History lies at the heart of every Steve Berry novel. It’s this passion, one he shares with his wife, Elizabeth, that led them to create History Matters, a foundation dedicated to historic preservation. Since 2009 Steve and Elizabeth have traveled across the country to save endangered historic treasures, raising money via lectures, receptions, galas, luncheons, dinners, and their popular writers’ workshops. To date, nearly 2,500 students have attended those workshops. In 2012 their work was recognized by the American Library Association, which named Steve the first spokesman for National Preservation Week. He was also appointed by the Smithsonian Board of Regents to serve on the Smithsonian Libraries Advisory Board to help promote and support the libraries in their mission to provide information in all forms to scientists, curators, scholars, students, and the public at large. He has received the Royden B. Davis Distinguished Author Award and the 2013 Writers for Writers Award from Poets & Writers. His novel The Columbus Affair earned him the Anne Frank Human Writes Award, and his historic preservation work merited the 2013 Silver Bullet from International Thriller Writers.
Steve Berry was born and raised in Georgia, graduating from the Walter F. George School of Law at Mercer University. He was a trial lawyer for 30 years and held elective office for 14 of those years. He is a founding member of International Thriller Writers—a group of more than 2,600 thriller writers from around the world—and served three years as its co-president.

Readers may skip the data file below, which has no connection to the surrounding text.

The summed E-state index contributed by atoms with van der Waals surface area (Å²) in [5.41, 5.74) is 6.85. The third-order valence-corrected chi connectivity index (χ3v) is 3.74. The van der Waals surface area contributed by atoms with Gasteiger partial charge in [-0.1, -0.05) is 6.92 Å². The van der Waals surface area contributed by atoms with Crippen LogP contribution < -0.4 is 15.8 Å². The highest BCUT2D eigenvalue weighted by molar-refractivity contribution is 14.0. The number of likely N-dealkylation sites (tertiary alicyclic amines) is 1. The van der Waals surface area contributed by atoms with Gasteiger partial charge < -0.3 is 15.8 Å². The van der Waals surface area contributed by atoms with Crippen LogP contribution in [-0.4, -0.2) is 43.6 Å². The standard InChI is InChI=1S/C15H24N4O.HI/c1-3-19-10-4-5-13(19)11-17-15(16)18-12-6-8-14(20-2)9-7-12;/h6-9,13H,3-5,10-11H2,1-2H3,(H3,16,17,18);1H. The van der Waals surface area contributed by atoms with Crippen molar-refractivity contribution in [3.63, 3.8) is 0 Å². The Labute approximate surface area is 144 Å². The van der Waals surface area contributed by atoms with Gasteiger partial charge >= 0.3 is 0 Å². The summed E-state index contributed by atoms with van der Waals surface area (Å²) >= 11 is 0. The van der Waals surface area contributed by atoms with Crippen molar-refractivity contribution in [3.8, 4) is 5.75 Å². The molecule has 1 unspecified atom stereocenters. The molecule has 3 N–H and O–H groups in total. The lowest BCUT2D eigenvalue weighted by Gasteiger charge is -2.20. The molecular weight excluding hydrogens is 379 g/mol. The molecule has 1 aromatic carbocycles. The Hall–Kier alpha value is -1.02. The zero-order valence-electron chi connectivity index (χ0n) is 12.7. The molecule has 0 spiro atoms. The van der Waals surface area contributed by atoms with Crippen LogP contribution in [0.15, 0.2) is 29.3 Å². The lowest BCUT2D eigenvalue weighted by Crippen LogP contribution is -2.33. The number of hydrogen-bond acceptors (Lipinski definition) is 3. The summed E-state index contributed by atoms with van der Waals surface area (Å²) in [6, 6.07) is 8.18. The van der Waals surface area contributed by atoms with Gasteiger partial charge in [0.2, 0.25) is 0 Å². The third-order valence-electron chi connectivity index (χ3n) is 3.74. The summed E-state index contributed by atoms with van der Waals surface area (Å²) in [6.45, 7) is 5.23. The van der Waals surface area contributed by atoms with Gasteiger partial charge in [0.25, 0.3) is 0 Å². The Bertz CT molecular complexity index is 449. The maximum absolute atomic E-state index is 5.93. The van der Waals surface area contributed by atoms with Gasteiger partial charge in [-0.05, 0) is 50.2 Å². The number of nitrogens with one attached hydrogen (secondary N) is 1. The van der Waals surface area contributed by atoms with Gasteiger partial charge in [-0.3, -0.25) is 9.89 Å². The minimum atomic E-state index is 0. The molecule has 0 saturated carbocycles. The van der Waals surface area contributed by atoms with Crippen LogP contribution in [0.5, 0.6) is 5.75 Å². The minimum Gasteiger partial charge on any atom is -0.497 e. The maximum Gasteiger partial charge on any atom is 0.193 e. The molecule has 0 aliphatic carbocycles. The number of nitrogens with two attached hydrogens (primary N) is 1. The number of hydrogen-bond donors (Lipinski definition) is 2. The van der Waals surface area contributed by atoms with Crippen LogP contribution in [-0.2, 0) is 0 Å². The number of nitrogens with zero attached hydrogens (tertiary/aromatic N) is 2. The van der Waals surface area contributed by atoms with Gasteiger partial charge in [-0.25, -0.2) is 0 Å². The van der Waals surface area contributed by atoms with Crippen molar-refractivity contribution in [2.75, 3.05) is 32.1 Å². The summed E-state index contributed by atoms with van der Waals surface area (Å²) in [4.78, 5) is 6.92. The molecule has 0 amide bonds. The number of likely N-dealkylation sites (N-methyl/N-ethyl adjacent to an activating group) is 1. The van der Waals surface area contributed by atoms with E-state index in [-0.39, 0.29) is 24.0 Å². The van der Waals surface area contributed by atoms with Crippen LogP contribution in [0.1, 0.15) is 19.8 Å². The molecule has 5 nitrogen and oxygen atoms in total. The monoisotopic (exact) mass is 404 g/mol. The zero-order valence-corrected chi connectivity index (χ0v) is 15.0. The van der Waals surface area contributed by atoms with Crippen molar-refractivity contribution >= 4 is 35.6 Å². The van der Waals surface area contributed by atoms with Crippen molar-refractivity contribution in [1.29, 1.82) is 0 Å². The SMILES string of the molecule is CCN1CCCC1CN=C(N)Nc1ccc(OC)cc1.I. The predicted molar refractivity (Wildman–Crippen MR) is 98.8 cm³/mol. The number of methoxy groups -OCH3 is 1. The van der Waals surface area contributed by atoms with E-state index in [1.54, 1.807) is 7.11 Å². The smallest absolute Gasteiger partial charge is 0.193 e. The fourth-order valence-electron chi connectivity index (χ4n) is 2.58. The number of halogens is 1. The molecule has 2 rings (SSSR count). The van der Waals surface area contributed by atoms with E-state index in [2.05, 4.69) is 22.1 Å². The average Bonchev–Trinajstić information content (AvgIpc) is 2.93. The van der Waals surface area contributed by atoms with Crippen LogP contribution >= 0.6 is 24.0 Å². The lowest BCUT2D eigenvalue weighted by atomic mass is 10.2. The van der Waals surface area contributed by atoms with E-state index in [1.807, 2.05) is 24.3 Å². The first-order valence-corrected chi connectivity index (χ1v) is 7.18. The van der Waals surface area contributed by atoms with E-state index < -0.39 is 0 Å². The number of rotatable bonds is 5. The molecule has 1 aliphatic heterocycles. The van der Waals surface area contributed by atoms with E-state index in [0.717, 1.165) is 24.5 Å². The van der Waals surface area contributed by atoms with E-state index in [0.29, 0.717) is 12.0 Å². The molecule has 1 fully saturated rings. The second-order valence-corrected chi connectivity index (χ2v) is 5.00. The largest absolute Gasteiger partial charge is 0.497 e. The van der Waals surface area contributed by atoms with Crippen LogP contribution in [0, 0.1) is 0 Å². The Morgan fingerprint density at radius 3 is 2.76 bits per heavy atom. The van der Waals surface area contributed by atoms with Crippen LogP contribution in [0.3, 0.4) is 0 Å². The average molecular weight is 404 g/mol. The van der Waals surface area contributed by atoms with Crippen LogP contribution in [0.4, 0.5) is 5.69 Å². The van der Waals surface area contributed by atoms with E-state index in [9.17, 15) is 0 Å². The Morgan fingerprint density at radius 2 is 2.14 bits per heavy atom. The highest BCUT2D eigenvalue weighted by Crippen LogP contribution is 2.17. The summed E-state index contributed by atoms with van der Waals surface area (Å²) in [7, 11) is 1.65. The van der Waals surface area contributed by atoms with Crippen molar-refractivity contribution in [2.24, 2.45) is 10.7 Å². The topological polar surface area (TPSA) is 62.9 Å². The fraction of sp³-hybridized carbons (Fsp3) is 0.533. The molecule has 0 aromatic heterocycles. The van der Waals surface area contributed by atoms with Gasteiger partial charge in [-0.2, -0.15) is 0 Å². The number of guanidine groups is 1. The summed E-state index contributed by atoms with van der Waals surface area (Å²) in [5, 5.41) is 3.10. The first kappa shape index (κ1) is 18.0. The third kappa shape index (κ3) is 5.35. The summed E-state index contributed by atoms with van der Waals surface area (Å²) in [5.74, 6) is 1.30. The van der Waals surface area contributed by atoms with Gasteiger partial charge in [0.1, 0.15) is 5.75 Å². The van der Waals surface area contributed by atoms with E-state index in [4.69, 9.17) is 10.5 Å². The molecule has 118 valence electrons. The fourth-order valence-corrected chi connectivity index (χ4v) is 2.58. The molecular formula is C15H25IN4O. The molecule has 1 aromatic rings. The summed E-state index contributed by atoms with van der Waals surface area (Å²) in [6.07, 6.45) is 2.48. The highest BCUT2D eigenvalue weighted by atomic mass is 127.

For more information, visit www.steveberry.org.
New York Times bestselling author Steve Berry returns with his latest thriller, a Cotton Malone adventure involving a flaw in the United States Constitution, a mystery about Abraham Lincoln, and a political issue that’s as explosive as it is timely—not only in Malone’s world, but in ours.
September 1861: All is not as it seems. With these cryptic words, a shocking secret passed down from president to president comes to rest in the hands of Abraham Lincoln. And as the first bloody clashes of the Civil War unfold, Lincoln alone must decide how best to use this volatile knowledge: save thousands of American lives, or keep the young nation from being torn apart forever?
The present: In Utah, the fabled remains of Mormon pioneers whose nineteenth-century expedition across the desert met with a murderous end have been uncovered. In Washington, D.C., the official investigation of an international entrepreneur, an elder in the Mormon church, has sparked a political battle between the White House and a powerful United States senator. In Denmark, a Justice Department agent, missing in action, has fallen into the hands of a dangerous zealot—a man driven by divine visions to make a prophet’s words reality. And in a matter of a few short hours, Cotton Malone has gone from quietly selling books at his shop in Denmark to dodging bullets in a high-speed boat chase.